Six steps to creating clear and useful trade research objectives


Research Objectives

Research ObjectivesDetermining the research objectives is an early and essential stage of the international trade research process.

When companies do not establish clear objectives, they can incur large costs from having to commission additional investigation, extend timelines or make business decisions based on inappropriate findings.

Clear research objectives are even more crucial in international trade research than they are in domestic research because there might be long distances and time delays involved in collecting data. Clear objectives help ensure that the correct information is gathered the first time.

1. Starting with a problem or opportunity

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Companies usually commission international trade research because they have a business problem associated with international trade or because they want to take advantage of a trade opportunity.

These problems or opportunities will lead managers to ask questions: How can we best expand our business? Should we export to this country? Which product lines would be the best ones to introduce to this new market?

To answer these questions, the company requires information that can guide its decision making.

2. Breaking the problem down

When researchers have clearly identified the research problem or opportunity and the questions that must be answered, they can break the problem down into a series of research objectives that state exactly what information is required to answer the questions posed by company decision makers.

Research objectives will also be influenced by business and competitive factors, so a researcher should find out the answers to the following questions.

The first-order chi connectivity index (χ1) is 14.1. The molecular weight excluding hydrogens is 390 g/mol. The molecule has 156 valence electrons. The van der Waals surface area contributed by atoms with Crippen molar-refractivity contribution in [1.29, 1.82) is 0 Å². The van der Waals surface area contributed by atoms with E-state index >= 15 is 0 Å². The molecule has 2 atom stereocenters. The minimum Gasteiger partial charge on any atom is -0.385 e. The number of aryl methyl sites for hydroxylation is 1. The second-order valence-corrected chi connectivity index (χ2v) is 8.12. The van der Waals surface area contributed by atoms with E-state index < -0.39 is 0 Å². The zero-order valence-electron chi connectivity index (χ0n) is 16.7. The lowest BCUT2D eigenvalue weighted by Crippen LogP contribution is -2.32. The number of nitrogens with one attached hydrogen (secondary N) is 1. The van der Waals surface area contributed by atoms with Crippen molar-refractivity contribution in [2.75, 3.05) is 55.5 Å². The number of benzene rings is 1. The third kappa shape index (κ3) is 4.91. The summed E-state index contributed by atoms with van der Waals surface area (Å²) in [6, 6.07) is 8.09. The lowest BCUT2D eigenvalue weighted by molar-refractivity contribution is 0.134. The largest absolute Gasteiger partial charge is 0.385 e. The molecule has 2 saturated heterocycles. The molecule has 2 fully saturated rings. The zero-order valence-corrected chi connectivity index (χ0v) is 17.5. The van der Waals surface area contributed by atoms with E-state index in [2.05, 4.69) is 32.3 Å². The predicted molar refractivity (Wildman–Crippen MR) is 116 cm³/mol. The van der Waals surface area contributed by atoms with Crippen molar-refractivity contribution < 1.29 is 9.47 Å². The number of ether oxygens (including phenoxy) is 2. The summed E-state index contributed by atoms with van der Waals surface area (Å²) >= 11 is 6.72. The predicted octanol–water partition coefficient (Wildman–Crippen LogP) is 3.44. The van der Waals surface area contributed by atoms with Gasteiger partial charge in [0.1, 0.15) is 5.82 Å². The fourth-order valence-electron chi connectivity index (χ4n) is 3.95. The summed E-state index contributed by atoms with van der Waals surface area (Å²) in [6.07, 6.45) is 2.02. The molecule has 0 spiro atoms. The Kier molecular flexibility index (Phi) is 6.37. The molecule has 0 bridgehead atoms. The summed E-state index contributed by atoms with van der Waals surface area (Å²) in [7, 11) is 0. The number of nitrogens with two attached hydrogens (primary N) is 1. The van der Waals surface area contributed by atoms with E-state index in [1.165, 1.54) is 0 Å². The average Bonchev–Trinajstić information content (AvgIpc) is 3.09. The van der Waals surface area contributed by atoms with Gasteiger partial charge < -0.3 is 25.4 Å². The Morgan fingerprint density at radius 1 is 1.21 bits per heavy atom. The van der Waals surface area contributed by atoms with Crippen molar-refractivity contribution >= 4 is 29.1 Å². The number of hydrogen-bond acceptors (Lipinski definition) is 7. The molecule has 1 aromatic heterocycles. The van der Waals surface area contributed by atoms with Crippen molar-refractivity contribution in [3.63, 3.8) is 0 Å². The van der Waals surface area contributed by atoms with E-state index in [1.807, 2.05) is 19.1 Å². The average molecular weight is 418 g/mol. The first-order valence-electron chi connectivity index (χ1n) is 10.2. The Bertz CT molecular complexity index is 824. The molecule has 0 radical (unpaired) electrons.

3. What is the background to this problem or opportunity?

The history of a company, its structure and its strategic objectives will indicate how a problem or opportunity arose. This information will help researchers understand the exact research required by decision makers and will therefore help them word their research objectives.

4. How does this problem or opportunity relate to the competitive environment?

The competitive environment will affect how a company does business and how it approaches business problems or opportunities. For example, if a company is interested in an opportunity in a European market, it would be wise to find out whether competing companies are also making moves to enter that market.

Considering this type of competitive information can help to identify areas that researchers must investigate further.

5. Is the required research possible?

There might be ethical, legal, financial or time constraints that will make it impossible to complete a specified research objective. In these circumstances, researchers must modify the research.

6. Wording research objectives

Research objectives should always be clear, simple, focused and specific. Some researchers word their objectives as questions, such as: What are the U.S. government requirements for imported electronic goods? Others word their research objectives as statements.

Ideally, when wording research objectives, researchers should include an action verb, such as identify, describe, measure, verify or monitor, and a finding. This wording structure helps ensure the objective is as clear as possible. A few examples of good international trade research objectives are:

  • Identify three international markets for the new software.
  • Define the U.S. government requirements for electronic imports.
  • Monitor the trend for MP3 usage in India over the next 12 months.
This content is an excerpt from the FITTskills International Trade Research textbook. Enhance your knowledge and credibility with the leading international trade training and certification experts.

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About the author

Author: Ewan Roy

I'm a Digital Marketing Specialist for the Forum for International Trade Training (FITT). My background is in writing and research, and I am passionate about communicating new ideas and telling stories that matter to you.

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